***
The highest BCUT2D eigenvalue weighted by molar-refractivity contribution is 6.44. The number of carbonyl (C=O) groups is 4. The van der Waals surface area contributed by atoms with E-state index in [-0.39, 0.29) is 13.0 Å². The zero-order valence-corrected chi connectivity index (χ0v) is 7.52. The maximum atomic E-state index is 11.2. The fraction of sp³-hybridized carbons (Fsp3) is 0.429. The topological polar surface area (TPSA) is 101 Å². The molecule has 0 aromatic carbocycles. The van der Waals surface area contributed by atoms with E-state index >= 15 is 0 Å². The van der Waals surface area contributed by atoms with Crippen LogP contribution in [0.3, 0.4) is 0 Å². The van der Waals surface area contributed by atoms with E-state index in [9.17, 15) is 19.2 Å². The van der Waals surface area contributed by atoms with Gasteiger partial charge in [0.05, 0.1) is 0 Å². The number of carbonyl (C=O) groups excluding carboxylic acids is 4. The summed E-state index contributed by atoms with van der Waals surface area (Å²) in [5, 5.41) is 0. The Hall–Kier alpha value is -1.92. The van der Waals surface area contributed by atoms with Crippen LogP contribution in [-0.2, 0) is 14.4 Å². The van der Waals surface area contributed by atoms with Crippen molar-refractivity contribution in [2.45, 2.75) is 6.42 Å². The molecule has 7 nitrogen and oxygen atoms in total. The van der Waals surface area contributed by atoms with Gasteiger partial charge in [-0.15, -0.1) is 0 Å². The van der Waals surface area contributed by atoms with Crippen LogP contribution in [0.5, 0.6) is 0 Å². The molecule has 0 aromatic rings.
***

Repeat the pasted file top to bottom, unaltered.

The highest BCUT2D eigenvalue weighted by molar-refractivity contribution is 6.44. The number of carbonyl (C=O) groups is 4. The van der Waals surface area contributed by atoms with E-state index in [-0.39, 0.29) is 13.0 Å². The zero-order valence-corrected chi connectivity index (χ0v) is 7.52. The maximum atomic E-state index is 11.2. The fraction of sp³-hybridized carbons (Fsp3) is 0.429. The topological polar surface area (TPSA) is 101 Å². The molecule has 0 aromatic carbocycles. The van der Waals surface area contributed by atoms with E-state index >= 15 is 0 Å². The van der Waals surface area contributed by atoms with Crippen LogP contribution in [0.3, 0.4) is 0 Å². The van der Waals surface area contributed by atoms with E-state index in [9.17, 15) is 19.2 Å². The van der Waals surface area contributed by atoms with Gasteiger partial charge in [0.05, 0.1) is 0 Å². The number of carbonyl (C=O) groups excluding carboxylic acids is 4. The summed E-state index contributed by atoms with van der Waals surface area (Å²) in [5, 5.41) is 0. The Hall–Kier alpha value is -1.92. The van der Waals surface area contributed by atoms with Crippen LogP contribution in [-0.2, 0) is 14.4 Å². The van der Waals surface area contributed by atoms with Crippen molar-refractivity contribution in [2.45, 2.75) is 6.42 Å². The molecule has 7 nitrogen and oxygen atoms in total. The van der Waals surface area contributed by atoms with Gasteiger partial charge in [-0.15, -0.1) is 0 Å². The van der Waals surface area contributed by atoms with Crippen LogP contribution in [0.5, 0.6) is 0 Å². The molecule has 0 aromatic rings.